From the Nunatsiaq News:
Climate change lures skunks, moose to the Arctic
Warmer temperatures also wreaking havoc with building foundations
The distinctively unpleasant odor of skunk is about the last thing you might expect to smell in the Eastern Hudson Bay community of Kuujjuaraapik.
Yet Lucassie Inukpuk, the mayor of Kuujjuaraapik, has spotted several black and white skunks lurking around the town.
“We’ve never seen these before,” Inukpuk said.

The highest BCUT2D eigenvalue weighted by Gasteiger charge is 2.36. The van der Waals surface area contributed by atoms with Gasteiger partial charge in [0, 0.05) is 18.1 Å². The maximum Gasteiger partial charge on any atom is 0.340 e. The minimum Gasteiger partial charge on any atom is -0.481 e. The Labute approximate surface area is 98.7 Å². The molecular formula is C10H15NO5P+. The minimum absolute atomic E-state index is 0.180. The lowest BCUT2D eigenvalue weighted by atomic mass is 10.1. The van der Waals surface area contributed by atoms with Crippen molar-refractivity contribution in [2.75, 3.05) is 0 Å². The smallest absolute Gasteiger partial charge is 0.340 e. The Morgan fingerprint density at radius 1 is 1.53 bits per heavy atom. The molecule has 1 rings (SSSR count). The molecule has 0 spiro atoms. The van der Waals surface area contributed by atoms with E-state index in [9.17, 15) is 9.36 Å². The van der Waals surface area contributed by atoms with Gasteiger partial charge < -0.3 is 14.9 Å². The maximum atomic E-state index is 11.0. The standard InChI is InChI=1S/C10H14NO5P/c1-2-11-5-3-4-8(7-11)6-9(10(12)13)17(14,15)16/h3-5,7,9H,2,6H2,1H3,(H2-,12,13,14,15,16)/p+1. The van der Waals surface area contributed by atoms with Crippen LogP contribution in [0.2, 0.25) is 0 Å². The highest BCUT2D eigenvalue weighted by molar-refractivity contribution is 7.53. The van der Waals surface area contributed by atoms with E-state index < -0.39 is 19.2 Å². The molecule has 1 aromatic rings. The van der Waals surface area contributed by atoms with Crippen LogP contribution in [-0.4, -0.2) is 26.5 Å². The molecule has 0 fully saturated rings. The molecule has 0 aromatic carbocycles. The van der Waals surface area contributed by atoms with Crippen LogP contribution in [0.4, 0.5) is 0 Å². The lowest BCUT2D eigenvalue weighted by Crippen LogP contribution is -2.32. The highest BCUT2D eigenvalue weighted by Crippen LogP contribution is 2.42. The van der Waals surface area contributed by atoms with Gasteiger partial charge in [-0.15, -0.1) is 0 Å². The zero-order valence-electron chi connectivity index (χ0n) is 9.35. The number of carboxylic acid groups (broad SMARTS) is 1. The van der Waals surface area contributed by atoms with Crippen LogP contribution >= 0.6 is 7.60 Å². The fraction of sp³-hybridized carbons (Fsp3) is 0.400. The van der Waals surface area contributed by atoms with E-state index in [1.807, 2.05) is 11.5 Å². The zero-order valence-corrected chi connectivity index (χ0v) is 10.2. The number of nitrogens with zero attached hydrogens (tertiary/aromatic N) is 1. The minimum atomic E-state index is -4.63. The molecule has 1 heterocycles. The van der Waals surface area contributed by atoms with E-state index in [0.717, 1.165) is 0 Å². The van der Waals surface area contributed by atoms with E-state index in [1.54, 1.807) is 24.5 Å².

Skunks aren’t the only unfamiliar animals making their way up the tree line along the Great Whale River.
Moose, who favour swampy, treed areas with lots of vegetation to eat, have also been seen around Kuujjuaraapik.
Quebec’s department of the environment says it’s not out of the question for moose or skunks to roam as far north as Kuujjuraapik.
But multiple observations of these unfamiliar animals this past summer may be another sign of rising temperatures along the 55th parallel – similar to sightings of unfamiliar birds and insects further north.
...Workers in government offices and now even residents are responding to the warmer conditions – not by changing their range, but by altering their habitat, by equipping themselves with air conditioners.